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Can we be good without God? Part II: Defining ‘good’4 min read

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This post is part of a series on Can we be good without God?

In Part I introduced and gave an overview of the question under consideration. Moving on to our first point, we must first DEFINE our term ‘good’ so that we don’t waste time talking past one another.

Avoiding Ambiguity

When we say ‘good, what exactly do we mean? Ethical or moral? Subjective or objectively true? Situational or absolute? Pleasure-inducing or health giving? And good for whom? Humans, animals, the planet?

For the sake of argument, I want to use what I think is the common use of the word ‘good’ in this context – that is, MORALLY good.

What attributes make something morally ‘good’?

To further the clarity of our definition, I offer Christian philosopher and apologist William Lane Craig’s outline of three attributes of moral good – moral values, moral duties, and moral accountability. Without all three of these attributes, I will argue, we don’t really have moral good, but something less.

I don’t mean to set this definition up as a strawman – even if we take moral good to be something less than all three of these attributes, I will attempt to argue that the atheist position is still the weaker position. I wish I had time to read more of the philosophic treatises on this, but that’s where you come in – help us fill in the discussion. Thanks.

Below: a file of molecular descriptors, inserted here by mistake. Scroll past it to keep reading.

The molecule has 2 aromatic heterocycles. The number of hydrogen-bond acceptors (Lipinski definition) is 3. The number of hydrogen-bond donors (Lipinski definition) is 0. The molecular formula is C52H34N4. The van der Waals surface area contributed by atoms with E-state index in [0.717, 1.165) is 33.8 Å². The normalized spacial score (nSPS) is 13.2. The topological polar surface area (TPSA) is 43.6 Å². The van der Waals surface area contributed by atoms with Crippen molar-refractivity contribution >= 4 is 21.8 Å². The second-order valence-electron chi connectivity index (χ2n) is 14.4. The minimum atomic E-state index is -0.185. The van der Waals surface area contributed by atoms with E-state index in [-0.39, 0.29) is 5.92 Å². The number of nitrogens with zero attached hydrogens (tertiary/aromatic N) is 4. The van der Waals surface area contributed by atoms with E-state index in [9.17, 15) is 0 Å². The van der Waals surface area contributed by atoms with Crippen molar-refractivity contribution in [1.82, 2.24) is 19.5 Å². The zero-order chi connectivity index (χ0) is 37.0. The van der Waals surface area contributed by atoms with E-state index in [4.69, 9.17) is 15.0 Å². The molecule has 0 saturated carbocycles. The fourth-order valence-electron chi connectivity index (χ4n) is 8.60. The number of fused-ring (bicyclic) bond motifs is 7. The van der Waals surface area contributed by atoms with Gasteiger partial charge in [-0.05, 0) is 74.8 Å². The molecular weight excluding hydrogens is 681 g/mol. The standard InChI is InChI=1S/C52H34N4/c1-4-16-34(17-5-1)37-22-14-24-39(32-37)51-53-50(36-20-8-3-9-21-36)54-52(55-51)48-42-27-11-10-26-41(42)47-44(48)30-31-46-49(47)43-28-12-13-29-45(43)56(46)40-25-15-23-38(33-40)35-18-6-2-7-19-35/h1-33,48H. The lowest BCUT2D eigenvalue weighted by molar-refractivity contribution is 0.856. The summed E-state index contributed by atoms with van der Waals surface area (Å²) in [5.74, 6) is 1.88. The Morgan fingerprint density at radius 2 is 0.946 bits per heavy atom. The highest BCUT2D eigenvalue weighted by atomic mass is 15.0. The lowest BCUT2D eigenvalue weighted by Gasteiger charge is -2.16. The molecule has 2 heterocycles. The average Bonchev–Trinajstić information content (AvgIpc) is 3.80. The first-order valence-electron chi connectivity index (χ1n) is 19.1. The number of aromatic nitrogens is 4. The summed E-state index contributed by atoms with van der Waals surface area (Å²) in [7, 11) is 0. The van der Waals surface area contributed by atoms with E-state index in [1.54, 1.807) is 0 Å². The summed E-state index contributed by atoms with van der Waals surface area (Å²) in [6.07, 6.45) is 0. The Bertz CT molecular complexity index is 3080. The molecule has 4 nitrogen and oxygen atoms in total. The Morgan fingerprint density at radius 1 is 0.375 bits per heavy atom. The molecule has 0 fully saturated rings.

1. Moral Values

This is not a controversial attribute of ‘good,’ but it does demand that we outline our view of what is valuable and why, what is to be protected and preserved, and what is to be avoided.  We also need some hierarchies – are humans more valuable than animals? Are the unborn or sick and infirm less valuable than the healthy? And how do atheism and theism address moral values, and upon what foundation?

2. Moral Duties

While moral values are abstract entities, duty implies a debt owed to someone else – to one’s employer, one’s society, or one’s God. They are a list of ‘oughts.’

3. Moral Accountability

Moral accountability involves an accounting for our actions to a higher authority which meets out rewards and punishments. If we merely have a list of values or even duties, but no consequences or punishments for not following them, we have a meaningless, inert, academic list with no, excuse the pun, value. As it is said:

Rules without penalties are suggestions.

The question is, to whom or what do we have a duty, and why? And in a world where values are considered subjective, must we have accountability in order to make them any more than opinion?

4. Moral Rewards and Punishments

In the fields of both child development and criminal rehabilitation, there have been debates for decades about whether we should use punishment or mere rehabilitation and education, or both.

This is not really an attribute, but an extension of Accountability – how is accountability measured out?

After defining the theist and atheist views of attributes 1-3, we should probably then talk about the application of morals, based not only on our definitions of what is moral, but on our assumptions about human nature. This is the practical, applied side of morality – not really part of defining what is moral, but an extension of it.


So, how do theist and atheist views address these four attributes ?  We will probably spend most of our time on the first attribute, defining moral values.

I wish I could be comprehensive on these matters, esp. when it comes to the atheist/secularist view, but I can’t, so please comment. I’m trying to start the conversation, not end it. Do these definitions seem adequate to start?